Special Report: Osteoporosis

What is Osteoporosis:

Osteoporosis is a disease of bones that leads to an increased risk of fracture.” The patients of osteoporosis have thin and weak bones, which is a result of microarchitectural deterioration of bones. In osteoporosis, the bone mineral density (BMD) reduces, while the amount of proteins in bones changes from the normal range.

The word osteoporosis is derived from two Greek words, ‘osteo’ meaning bones, and ‘popos’ meaning hole or passage. According to the medical dictionary, osteoporosis is “reduction in the quantity of bone or atrophy of skeletal tissue; an age-related disorder characterized by decreased bone mass and loss of normal skeletal microarchitecture, leading to increased susceptibility to fractures.”

Osteoporosis if left untreated can grow silently without causing any pain, resulting in a sudden bone fracture – most likely the hip bone, a bone in the spine, or the wrist. Hip bone fractures need immediate hospitalization and surgery, otherwise can cause walking disability and in the worst cases, even death.

The disease may be classified as primary type 1, primary type 2, or secondary. The form of osteoporosis is most common in women after menopause is referred to as primary type 1 or postmenopausal osteoporosis. Primary type 2 osteoporosis or senile osteoporosis occurs after age 75 and is seen in both females and males at a ratio of 2:1. Finally, secondary osteoporosis may arise at any age and affect men and women equally.

Symptoms of Osteoporosis:

Osteoporosis creeps up on the patient slowly and silently over the course of years, not showing up any initial or diagnosable symptoms. It might take several years when initial symptoms appear. In the early symptoms of osteoporosis, the patients complain of joint pains and difficulty in standing or sitting straight. A stooped back as seen in elderly people is a clear sign of osteoporosis.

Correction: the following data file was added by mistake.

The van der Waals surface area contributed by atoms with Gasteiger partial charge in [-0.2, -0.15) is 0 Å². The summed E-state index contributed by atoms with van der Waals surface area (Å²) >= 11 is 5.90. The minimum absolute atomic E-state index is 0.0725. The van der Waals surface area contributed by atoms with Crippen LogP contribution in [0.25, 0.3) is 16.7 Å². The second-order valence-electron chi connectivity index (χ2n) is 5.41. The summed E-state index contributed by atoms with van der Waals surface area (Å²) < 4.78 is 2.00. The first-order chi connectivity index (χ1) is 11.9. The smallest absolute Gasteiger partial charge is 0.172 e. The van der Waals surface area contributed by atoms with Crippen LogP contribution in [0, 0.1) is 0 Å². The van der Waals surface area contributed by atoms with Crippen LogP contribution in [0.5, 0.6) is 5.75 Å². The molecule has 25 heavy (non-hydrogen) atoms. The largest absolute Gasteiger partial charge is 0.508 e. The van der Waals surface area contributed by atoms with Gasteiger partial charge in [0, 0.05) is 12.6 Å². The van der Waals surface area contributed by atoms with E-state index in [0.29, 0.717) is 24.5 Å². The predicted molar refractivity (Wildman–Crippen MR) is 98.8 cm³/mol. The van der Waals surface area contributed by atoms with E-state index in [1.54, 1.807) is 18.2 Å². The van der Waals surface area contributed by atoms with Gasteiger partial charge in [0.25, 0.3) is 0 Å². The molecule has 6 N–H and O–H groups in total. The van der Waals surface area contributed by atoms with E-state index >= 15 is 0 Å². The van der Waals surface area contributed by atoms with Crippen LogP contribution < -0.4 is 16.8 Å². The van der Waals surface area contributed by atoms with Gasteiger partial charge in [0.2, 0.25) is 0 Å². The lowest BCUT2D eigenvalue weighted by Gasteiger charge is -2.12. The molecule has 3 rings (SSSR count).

Mostly, osteoporosis is painless even when existing from months and becomes noticeable when osteoporotic fractures occur. Osteoporotic fractures are distinguishable from the usual fractures as in the similar situations, healthy bones won’t break. They are therefore known as ‘fragility fractures’. In osteoporosis, even a cough attack or sneeze can cause ribs fracture or partial collapse of one of the spinal bones.

Risk Factors and Causes of Osteoporosis:

There can be many causes of osteoporosis, many disorders have been associated with the disease. For some, the underlying mechanism influencing the bone metabolism is straightforward, whereas for others the causes are multiple or unknown. Several factors contribute adding up to the risk of developing osteoporosis. A few are as follows,

1. Women are more prone to develop osteoporosis than men. There are many reasons for that. Women naturally have a lower bone life as compared to men. The most applicable reason is of menopause which drops estrogen in women, resulting in early bone loss.

2. Age is another probable factor causing osteoporosis. Bone mass naturally reduces with the passage of time.

3. People with HIV are prone to develop osteoporosis.

4. People with family history of osteoporosis are more likely to develop the disease with time.

5. Gastric cancer patients sometimes develop osteoporosis.

6. People with a lean structure or small body frame are more likely to develop osteoporosis.

7. Smoking also increases the risk of developing osteoporosis.

8. Eating disorders and malnutrition can be a probable cause of osteoporosis.

9. Some drugs used for epilepsy, diuretics, as well as some aluminum-containing antacids also cause bone loss, resulting in osteoporosis.

Prevention and Medication:

A change in lifestyle and a few supplements can reduce the risk of getting osteoporosis. However several medications help preventing the disease. A good routine of daily walk and exercise helps preventing osteoporosis, while a balanced diet also helps.

Achieving a higher peak bone mass through exercise and proper nutrition during adolescence is important for the prevention of osteoporosis. Exercise and nutrition throughout the rest of the life delays bone degeneration. Jogging, walking, or stair climbing at 70-90% of maximum effort three times per week, along with 1,500 mg of calcium per day, increased bone density of the lumbar (lower) spine by 5% over nine months. Individuals already diagnosed with osteopenia or osteoporosis should discuss their exercise program with their physician to avoid fractures.

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